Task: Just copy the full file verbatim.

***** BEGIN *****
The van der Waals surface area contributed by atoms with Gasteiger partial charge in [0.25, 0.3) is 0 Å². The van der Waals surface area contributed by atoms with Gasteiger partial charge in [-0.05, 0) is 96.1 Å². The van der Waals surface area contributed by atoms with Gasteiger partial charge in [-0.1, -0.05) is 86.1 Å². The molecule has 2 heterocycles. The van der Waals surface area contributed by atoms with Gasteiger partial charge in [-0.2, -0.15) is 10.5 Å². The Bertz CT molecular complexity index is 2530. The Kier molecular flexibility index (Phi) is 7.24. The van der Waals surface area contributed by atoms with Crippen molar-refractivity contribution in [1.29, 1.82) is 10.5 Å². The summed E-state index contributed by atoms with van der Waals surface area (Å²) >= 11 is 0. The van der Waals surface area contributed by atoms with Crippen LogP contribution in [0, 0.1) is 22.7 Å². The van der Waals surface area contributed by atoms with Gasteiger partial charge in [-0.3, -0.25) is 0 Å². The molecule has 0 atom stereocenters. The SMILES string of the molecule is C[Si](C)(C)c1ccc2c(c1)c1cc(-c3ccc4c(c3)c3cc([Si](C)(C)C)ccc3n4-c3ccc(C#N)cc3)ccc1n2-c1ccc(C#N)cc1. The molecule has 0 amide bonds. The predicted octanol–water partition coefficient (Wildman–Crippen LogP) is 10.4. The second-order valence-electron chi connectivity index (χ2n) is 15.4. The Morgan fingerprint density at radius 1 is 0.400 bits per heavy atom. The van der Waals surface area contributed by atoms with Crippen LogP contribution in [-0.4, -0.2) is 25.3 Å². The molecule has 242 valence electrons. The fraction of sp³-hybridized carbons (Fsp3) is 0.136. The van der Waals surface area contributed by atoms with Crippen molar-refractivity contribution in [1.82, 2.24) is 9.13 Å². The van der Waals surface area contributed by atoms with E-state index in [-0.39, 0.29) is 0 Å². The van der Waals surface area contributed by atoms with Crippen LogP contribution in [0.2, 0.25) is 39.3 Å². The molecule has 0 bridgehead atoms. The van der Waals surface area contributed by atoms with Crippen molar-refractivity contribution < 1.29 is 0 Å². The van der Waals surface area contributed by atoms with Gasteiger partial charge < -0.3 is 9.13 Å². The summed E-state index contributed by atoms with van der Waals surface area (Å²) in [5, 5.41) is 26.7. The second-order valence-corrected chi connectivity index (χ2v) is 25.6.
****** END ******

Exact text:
The van der Waals surface area contributed by atoms with Gasteiger partial charge in [0.25, 0.3) is 0 Å². The van der Waals surface area contributed by atoms with Gasteiger partial charge in [-0.05, 0) is 96.1 Å². The van der Waals surface area contributed by atoms with Gasteiger partial charge in [-0.1, -0.05) is 86.1 Å². The molecule has 2 heterocycles. The van der Waals surface area contributed by atoms with Gasteiger partial charge in [-0.2, -0.15) is 10.5 Å². The Bertz CT molecular complexity index is 2530. The Kier molecular flexibility index (Phi) is 7.24. The van der Waals surface area contributed by atoms with Crippen molar-refractivity contribution in [1.29, 1.82) is 10.5 Å². The summed E-state index contributed by atoms with van der Waals surface area (Å²) >= 11 is 0. The van der Waals surface area contributed by atoms with Crippen LogP contribution in [0, 0.1) is 22.7 Å². The van der Waals surface area contributed by atoms with Gasteiger partial charge in [-0.3, -0.25) is 0 Å². The molecule has 0 atom stereocenters. The SMILES string of the molecule is C[Si](C)(C)c1ccc2c(c1)c1cc(-c3ccc4c(c3)c3cc([Si](C)(C)C)ccc3n4-c3ccc(C#N)cc3)ccc1n2-c1ccc(C#N)cc1. The molecule has 0 amide bonds. The predicted octanol–water partition coefficient (Wildman–Crippen LogP) is 10.4. The second-order valence-electron chi connectivity index (χ2n) is 15.4. The Morgan fingerprint density at radius 1 is 0.400 bits per heavy atom. The van der Waals surface area contributed by atoms with Crippen LogP contribution in [-0.4, -0.2) is 25.3 Å². The molecule has 242 valence electrons. The fraction of sp³-hybridized carbons (Fsp3) is 0.136. The van der Waals surface area contributed by atoms with Crippen molar-refractivity contribution in [1.82, 2.24) is 9.13 Å². The van der Waals surface area contributed by atoms with E-state index in [-0.39, 0.29) is 0 Å². The van der Waals surface area contributed by atoms with Crippen LogP contribution in [0.2, 0.25) is 39.3 Å². The molecule has 0 bridgehead atoms. The van der Waals surface area contributed by atoms with Crippen molar-refractivity contribution < 1.29 is 0 Å². The van der Waals surface area contributed by atoms with Gasteiger partial charge < -0.3 is 9.13 Å². The summed E-state index contributed by atoms with van der Waals surface area (Å²) in [5, 5.41) is 26.7. The second-order valence-corrected chi connectivity index (χ2v) is 25.6.